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History of the Club - the Leeds City Scandal
1919

After the long and dark days of the First World War, the resumption of official football activity was eagerly anticipated and the new Football League season kicked off on 30 August 1919. Leeds City started along with all the others, but were not to see the season out. Newspaper headlines following the auction of City players October 1919What was to become infamously known as The Leeds City Scandal had been rumbling on for years and it was about to become public knowledge.

Charlie Copeland was a full-back who had first played for City on November 9 1912 in a 4-0 win over Glossop after being signed by Herbert Chapman. Copeland was in and out of the side over those few seasons before World War I, but was a regular during the war years. He fell out with the club over a pay rise and as a result made allegations about illegal payments being made to wartime guest players. He raised the issue with the football authorities in July 1919, and even though the practice had been widespread, neither the FA nor the Football League could ignore such allegations once formally brought to their attention.

But Copeland's actions were only one factor in the wartime problems which hastened City's demise.

The club's troubles began when Herbert Chapman vacated his post as manager to assist the war effort by taking charge of the Barnbow munitions factory in East Leeds. Chapman recommended that his assistant, George Cripps, took control of the club's administration while he was away. Playing matters became the responsibility of new chairman Joseph Connor and another director.

Chapman had been a charasmatic and successful manager over the previous three years and had bound the club together as a team on and off the field, but the void he left allowed tension and personality clashes to rise to the surface.

The most problematic conflict was that between Connor and Cripps. The chairman simply did not rate Cripps and made no secret of the fact. In fact, he felt so strongly about matters that he threatened to resign if no action was taken - he maintained that Cripps was mishandling the club's business affairs and getting things into a mess. The Board sided with Connor and enlisted the help of an accountant's clerk to look after the club's books. This happened in 1917. However, despite Cripps having some health problems, he was made responsible for correspondence and managing the team. That perverse decision was a mistake, because it only served to make matters worse.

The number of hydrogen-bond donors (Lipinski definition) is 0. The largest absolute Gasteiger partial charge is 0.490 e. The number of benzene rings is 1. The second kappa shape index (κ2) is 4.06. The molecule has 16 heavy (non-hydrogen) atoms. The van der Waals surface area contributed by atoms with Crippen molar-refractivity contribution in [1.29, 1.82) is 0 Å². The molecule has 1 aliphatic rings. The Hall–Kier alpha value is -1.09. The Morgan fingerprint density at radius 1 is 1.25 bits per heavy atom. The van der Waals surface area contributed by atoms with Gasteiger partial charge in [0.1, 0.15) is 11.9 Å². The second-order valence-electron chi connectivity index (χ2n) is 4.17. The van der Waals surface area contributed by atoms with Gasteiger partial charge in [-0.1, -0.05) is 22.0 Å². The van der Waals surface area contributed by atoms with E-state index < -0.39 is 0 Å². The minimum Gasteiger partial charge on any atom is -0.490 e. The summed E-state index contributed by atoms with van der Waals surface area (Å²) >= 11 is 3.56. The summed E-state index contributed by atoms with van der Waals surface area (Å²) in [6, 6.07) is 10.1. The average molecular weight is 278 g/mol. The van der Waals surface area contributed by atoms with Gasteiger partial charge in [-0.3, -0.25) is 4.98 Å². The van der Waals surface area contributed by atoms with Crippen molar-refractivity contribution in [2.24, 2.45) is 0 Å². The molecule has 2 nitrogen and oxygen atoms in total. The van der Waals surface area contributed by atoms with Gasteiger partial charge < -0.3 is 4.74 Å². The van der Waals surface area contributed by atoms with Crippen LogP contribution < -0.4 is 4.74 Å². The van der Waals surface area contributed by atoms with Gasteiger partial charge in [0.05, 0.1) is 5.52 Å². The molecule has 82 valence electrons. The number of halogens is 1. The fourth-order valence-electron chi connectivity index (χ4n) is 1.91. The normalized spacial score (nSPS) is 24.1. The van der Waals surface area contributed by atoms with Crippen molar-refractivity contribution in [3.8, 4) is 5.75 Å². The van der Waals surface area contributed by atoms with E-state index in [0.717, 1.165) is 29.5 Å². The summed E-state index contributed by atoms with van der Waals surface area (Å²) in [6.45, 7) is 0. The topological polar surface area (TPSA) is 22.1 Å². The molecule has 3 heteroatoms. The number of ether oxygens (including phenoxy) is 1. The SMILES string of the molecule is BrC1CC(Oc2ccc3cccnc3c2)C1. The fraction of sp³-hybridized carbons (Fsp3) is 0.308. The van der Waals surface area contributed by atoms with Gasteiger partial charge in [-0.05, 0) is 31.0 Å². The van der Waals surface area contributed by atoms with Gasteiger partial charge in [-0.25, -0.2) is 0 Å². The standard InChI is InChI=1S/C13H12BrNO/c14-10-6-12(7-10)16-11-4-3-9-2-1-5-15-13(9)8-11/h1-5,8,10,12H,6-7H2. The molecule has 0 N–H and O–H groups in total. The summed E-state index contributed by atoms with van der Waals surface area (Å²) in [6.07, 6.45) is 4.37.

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The internal politics continued throughout 1917-18 and it became apparent that the in-fighting was having a serious impact on the club's well-being. Indeed, matters had reached such a poor state that the Board was seriously considering whether there was any real alternative but to pull the plug on the club. The assets they owned were dwindling fast and they doubted the wisdom of continuing to throw good money after bad. If the chairman of the Football League, John McKenna, Herbert Chapman's return to Elland Road in 1918 did not solve City's problemshad not intervened to urge the directors to battle on, it is likely that Leeds City would have folded there and then. It might have been better if they had, but it is unlikely that Leeds United would have ever then come into being.

Cripps was as disliked by the club's playing staff as he was by Connor. Things became so bad at one stage that the club captain John Hampson wrote to the directors before one match at Nottingham to the effect that if Cripps were to travel with the team, the players would go on strike. The crisis was postponed by Connor successfully pleading with Hampson to avert the strike, arguing that it would spell the end of the club and bring them all down. But again, it was only a temporary reprieve.

Herbert Chapman returned as manager in 1918 and the Board thought that this might put an end to the internal strife, but this was not to be the case. They tried to demote Cripps to his former position of assistant, but he fought the decision bitterly. He felt very badly done by and threatened to sue the club for wrongful dismissal. Cripps' solicitor was James Bromley, a former director of the club. Cripps made a claim against the club of 400 and told Bromley that the club had made illegal payments to players during the war years.

Bromley took speedy action and negotiated a deal between Cripps and the Board in January 1919. According to Connor, Cripps provided a written undertaking not to disclose any information relating to the club's affairs and also promised to pass over all relevant documents in his possession, including cheque books, pass books and correspondence. He handed all these documents over to Connor in the presence of the Leeds City's solicitor, Alderman William Clarke. Clarke sealed all the papers away in a strongbox in his city centre office. Again according to Connor, Bromley gave his word of honour that he would not reveal his knowledge of the documents. In return for all this, Cripps would be given 55, rather less than the 400 he had sought.

Bromley had a different version of events. He maintained that he handed over a parcel of documents which he had been given by Cripps into the trust of Clarke, but that the parcel would only be given up if this were to be agreed by both Connor and himself. He also said that one of the conditions for the handing over of the parcel was that the Board made a donation of 50 to Leeds Infirmary. Bromley said that he later asked to see a receipt for the donation, but Clarke told him that Connor was unwilling to enter into any further discussion with him regarding the club's affairs.

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It looked like things had reached an impasse, but matters were shortly to get very much worse.

As City began to assemble their playing staff ready for the 1919-20 season, the first post-war League campaign, the renewal of Charlie Copeland's contract was considered. Before the war, Copeland received 3 a week with a 1 weekly increase when he played in the first team. The board had now offered Copeland 3 10s (3.50) for playing in the reserves, and considerably more if he played for the first team, or they would release him on a free transfer.